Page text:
Convenience never trumps the lives of children

Opinion: Blanket speed limits might inconvenience some drivers, but we know for sure they save the lives of children, says Tim Welch.

School Zone 40 K speed limit, in certain hours

In a move that has shocked road safety advocates across the country, the new Minister of Transport, Simeon Brown, is poised to abandon the previous government’s speed limit reduction policy, particularly around schools.

Even more alarmingly, he wants school speed limits to be variable rather than full-time, arguing that blanket reductions inconvenience drivers. This stance, coupled with the Government’s recent opposition to raised pedestrian crossings and other walking and cycling improvements, represents a dangerous step backward for road safety in New Zealand, especially for our most vulnerable road users – our children.

Slower speeds saving lives isn’t a political position nor an opinion. For decades, we’ve had clear evidence that higher road speeds lead to a greater likelihood of severe injuries and death – it’s a subject nearly everyone understands. Even small increases in speed lead to much higher risks of severe injury or death for pedestrians. At just 26kph, people are already more likely to be seriously hurt if hit. When cars reach 37kph, the chance of a fatal outcome increases significantly.

Evidence from Healthy Auckland Together showing that if a car hits a vulnerable road user, such as a young child, at 60kph, there is no chance of survival. This speed is common on a road with a 50kph limit. 

Even more troubling is evidence from Healthy Auckland Together showing that if a car hits a vulnerable road user, such as a young child, at 60kph, there is no chance of survival. This speed is common on a road with a 50kph limit. The solution is simple: lower the speed to 30kph, and the chance of survival jumps to 90 percent.

In 2021, five-year-old Joanna Kong was killed by a car outside her Auckland school, Pigeon Mountain Primary, where the speed limit was 50kph. In 2019, two schoolchildren were seriously injured after being hit on a pedestrian crossing just a few hundred metres from Kōwhai Intermediate. In February 2023, a child was critically injured when he was hit by a car on Auckland’s North Shore less than 200m from three schools, just two weeks after another child was struck and seriously injured on their way home from school in Browns Bay.

Implementing full-time speed reductions around schools could prevent more families from enduring such devastating losses and ensure children have a safer journey to and from their places of learning.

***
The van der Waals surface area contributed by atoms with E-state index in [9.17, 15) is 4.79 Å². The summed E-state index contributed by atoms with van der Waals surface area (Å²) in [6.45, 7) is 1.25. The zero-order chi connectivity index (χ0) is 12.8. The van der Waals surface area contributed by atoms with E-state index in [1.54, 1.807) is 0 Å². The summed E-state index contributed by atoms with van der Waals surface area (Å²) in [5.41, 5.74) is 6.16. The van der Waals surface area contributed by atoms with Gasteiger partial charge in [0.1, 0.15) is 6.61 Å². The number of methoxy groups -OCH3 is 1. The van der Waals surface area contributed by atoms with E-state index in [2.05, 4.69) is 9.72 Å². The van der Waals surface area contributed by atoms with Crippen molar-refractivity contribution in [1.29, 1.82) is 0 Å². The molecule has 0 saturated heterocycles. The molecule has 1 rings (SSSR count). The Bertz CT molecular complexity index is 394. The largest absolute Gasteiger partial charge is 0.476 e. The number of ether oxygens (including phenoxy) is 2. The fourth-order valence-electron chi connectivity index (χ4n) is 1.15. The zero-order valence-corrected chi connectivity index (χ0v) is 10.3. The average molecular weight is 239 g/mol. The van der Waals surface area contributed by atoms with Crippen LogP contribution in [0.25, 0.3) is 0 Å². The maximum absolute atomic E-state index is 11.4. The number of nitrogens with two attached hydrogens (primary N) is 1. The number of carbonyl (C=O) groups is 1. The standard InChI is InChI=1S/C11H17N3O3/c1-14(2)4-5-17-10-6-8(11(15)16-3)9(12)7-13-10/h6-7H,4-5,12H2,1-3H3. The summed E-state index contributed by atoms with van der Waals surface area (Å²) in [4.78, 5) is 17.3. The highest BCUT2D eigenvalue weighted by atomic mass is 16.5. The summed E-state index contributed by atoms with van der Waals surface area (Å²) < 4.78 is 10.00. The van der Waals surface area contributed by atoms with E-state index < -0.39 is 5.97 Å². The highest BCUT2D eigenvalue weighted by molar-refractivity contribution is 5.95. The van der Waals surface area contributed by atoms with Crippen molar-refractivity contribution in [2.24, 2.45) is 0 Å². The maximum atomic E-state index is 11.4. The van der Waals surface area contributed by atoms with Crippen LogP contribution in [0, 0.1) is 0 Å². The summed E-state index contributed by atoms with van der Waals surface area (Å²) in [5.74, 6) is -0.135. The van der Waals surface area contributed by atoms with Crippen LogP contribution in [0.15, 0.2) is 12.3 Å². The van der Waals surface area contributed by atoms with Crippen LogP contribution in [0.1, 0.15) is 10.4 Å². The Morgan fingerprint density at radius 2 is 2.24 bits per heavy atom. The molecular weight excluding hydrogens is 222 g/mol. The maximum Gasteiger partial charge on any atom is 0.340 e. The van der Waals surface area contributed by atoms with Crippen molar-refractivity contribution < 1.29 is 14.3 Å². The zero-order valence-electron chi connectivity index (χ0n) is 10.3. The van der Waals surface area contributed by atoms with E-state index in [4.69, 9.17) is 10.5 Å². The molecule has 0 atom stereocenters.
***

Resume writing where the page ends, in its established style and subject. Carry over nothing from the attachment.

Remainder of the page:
Brown claims that blanket speed limits inconvenience drivers, but the impact on travel times is minimal when weighed against the potential to save lives. Auckland Transport argues that the speed reductions in the Katoa, Ka Ora Programme will, on average, add less than 15 seconds to a 20-minute car trip. A child’s life is worth far more than a few seconds of our time.

Variable speed limits that only apply during school hours create confusion and inconsistency for drivers. They fail to protect children who travel to school early, leave late, or use school grounds on weekends. As Palmerston North City Council discovered when considering its options, implementing variable limits is also more expensive because of the need for electronic signage, which can cost more than $2.4 million. In contrast, full-time speed reductions are more straightforward to implement, more cost-effective, and ultimately more successful in creating a safer environment for children.

Raised pedestrian crossings are another critical aspect of safer school zones that should not be overlooked. A comprehensive study conducted by Waka Kotahi found that raised crossings have the potential to reduce deaths and serious injuries by up to 40 percent. Data from Auckland Transport further supports these findings, showing that crashes fell from 20.8 to 5.6 per year at upgraded crossings, with serious injuries dropping from 10 to just one annually.

The elevated design of these crossings makes them more visible to drivers, encouraging increased awareness and making drivers more likely to yield to pedestrians. They are especially beneficial near schools, where children are more likely to cross roads and may be less aware of their surroundings or the dangers posed by oncoming traffic.

Evidence tells us that higher speeds lead to more crashes and more severe injuries – all of which come at a high cost. Though we shouldn’t have to put a price tag on a child’s life, road deaths and injuries already have a social cost of $9.7 billion every year since 2021.

Full-time speed limits and raised crossings near schools aren’t just smart investments in keeping kids safe; they’re critical steps towards preventing tragedies and easing the massive economic toll unsafe roads take on all New Zealanders.

As a society, we must protect our most vulnerable road users, especially our children, who trust us to make choices that keep them safe. By ditching proven safety measures to save drivers a few minutes, Simeon Brown’s views on speed, raised crossings and active mode infrastructure investments send a clear message that convenience trumps kids’ lives.

The power to save young lives and prevent the unimaginable pain of losing a child is in our hands. Listen to the overwhelming evidence and make the safety of our tamariki a top priority.

Dr Timothy F Welch is a Senior Lecturer in the School of Architecture and Planning at the University of Auckland’s Faculty of Creative Arts and Industries.

This article reflects the opinion of the author and not necessarily the views of Waipapa Taumata Rau University of Auckland.

This article was first published on Newsroom, Convenience never trumps the lives of children, 19 March, 2024 

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